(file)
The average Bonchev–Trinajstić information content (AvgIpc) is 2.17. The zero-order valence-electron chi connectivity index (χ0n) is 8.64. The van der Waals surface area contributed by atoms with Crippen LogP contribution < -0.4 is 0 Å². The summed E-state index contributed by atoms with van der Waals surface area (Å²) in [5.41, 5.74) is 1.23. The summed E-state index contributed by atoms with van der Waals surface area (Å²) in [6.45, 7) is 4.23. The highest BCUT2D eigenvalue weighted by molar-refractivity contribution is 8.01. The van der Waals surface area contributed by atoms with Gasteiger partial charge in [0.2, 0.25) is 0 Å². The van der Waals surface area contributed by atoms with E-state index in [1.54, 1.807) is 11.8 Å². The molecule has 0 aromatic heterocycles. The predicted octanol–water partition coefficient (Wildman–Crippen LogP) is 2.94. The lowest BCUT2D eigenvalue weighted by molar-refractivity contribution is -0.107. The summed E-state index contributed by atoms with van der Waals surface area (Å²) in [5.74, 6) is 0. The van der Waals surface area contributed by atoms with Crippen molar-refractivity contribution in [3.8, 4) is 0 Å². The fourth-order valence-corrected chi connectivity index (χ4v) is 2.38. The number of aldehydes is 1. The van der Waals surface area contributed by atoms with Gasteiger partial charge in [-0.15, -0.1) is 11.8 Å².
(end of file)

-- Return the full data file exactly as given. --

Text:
The average Bonchev–Trinajstić information content (AvgIpc) is 2.17. The zero-order valence-electron chi connectivity index (χ0n) is 8.64. The van der Waals surface area contributed by atoms with Crippen LogP contribution < -0.4 is 0 Å². The summed E-state index contributed by atoms with van der Waals surface area (Å²) in [5.41, 5.74) is 1.23. The summed E-state index contributed by atoms with van der Waals surface area (Å²) in [6.45, 7) is 4.23. The highest BCUT2D eigenvalue weighted by molar-refractivity contribution is 8.01. The van der Waals surface area contributed by atoms with Gasteiger partial charge in [0.2, 0.25) is 0 Å². The van der Waals surface area contributed by atoms with E-state index in [1.54, 1.807) is 11.8 Å². The molecule has 0 aromatic heterocycles. The predicted octanol–water partition coefficient (Wildman–Crippen LogP) is 2.94. The lowest BCUT2D eigenvalue weighted by molar-refractivity contribution is -0.107. The summed E-state index contributed by atoms with van der Waals surface area (Å²) in [5.74, 6) is 0. The van der Waals surface area contributed by atoms with Crippen molar-refractivity contribution in [3.8, 4) is 0 Å². The fourth-order valence-corrected chi connectivity index (χ4v) is 2.38. The number of aldehydes is 1. The van der Waals surface area contributed by atoms with Gasteiger partial charge in [-0.15, -0.1) is 11.8 Å².